Company  |  8 March 2021 |  Leah Anathan

Women in tech | Mews CMO, Leah Anathan, on bridging the gender gap

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This year’s International Women’s Day falls on Monday the 8th of March, and the theme is #ChooseToChallenge. We caught up with Leah Anathan, CMO (Chief Marketing Office) at Mews, to get her perspective on gender equality in the world of tech, and how the workplace and beyond is finally seeing some serious change.

 

International Women’s Day 2021 focuses on forging a gender-equal world. Do you think we’re getting closer to achieving it?

Yes, I think we’re clearly making progress, which is wonderful and something to celebrate, but there are a few more glass ceilings that we need to break. If I’m being honest, our work towards gender equality won’t be done for a long time because the progress and advancement that we’re seeing today is unevenly distributed in geographies, cultures and socioeconomic groups. This has been and continues to be a generational challenge.

I entered the software industry in the late 90s and on one hand it was truly a fascinating time to be in tech, but on the other hand, there was so little recognition of the importance of diversity, gender equality, pay equity, etc. It was the exception, not the rule, to see a woman or a person of color in any leadership position. As a result, the topic of gender equality was just not a priority until very recently.

When a company doesn’t make gender-equality a priority and their team is heavily weighted towards male leadership, then you, as a female employee, become dependent on individual leaders to make your career development a priority. That’s exactly what happened to me. Part of the reason that I’m in this position today is because early in my career, some of my colleagues, both men and women alike, were very generous with their time and helped to coach me into a leadership role. I will always be incredibly grateful to those mentors and friends.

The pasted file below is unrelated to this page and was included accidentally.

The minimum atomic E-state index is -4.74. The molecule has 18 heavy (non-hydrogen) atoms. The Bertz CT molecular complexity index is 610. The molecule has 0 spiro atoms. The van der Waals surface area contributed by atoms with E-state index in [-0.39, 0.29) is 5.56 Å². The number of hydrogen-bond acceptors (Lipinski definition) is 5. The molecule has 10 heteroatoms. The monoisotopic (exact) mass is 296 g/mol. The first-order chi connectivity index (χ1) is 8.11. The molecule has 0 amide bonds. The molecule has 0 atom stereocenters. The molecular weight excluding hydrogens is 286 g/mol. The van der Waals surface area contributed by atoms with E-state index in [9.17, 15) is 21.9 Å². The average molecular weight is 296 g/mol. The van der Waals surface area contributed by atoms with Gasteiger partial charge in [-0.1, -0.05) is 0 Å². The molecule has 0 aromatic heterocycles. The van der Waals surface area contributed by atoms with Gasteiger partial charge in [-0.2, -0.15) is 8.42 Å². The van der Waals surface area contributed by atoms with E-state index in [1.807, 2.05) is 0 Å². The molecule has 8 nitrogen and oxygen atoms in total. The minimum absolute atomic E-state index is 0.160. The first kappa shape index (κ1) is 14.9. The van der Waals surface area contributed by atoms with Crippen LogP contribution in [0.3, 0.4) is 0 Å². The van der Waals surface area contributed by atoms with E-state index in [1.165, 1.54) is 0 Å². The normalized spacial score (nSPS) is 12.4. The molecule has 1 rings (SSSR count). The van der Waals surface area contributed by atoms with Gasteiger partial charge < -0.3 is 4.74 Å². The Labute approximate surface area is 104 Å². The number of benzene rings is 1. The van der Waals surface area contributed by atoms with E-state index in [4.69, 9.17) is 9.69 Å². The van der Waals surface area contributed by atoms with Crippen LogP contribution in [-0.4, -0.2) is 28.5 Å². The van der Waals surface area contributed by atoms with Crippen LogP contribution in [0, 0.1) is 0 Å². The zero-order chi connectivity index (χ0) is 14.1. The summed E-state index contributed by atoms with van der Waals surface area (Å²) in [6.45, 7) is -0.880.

At the same time, it's taken me a long time to reach the C-suite, much longer than was maybe necessary. I became a first-time director in my mid-30s, I became a CMO in my early 40s, and along the way I needed to move into different companies and countries for these opportunities. The difference we’re seeing between today and even 10 years ago is a greater investment and focus on the right culture. With a healthy culture, companies are developing the systems and processes that are necessary to support a more balanced workforce, with strong female representation. This has been the missing piece in the puzzle. It’s the difference between a handful of women and an equal number of women realizing their full potential.

I sometimes stand in awe of how much change has happened in the last decade, and then I think: wow, I really hope we don’t need another decade for the next upgrade. We have to move faster than this!

 

How do you think the world of tech is doing today with gender equality?

We’re making progress and it’s important to recognize this. It’s also important to understand what challenges persist. We have four challenges in the tech industry that we need to work on, and some of them are not unique to our industry.

The first one is diversity in the workforce in general. That's not only gender but, age, nationality, background and education. This isn’t a nice to have... a more diverse team is a more competitive team. Boston Consulting Group reported that, “Companies that reported above-average diversity on their management teams also reported innovation revenue that was 19 percentage points higher than that of companies with below-average leadership diversity.”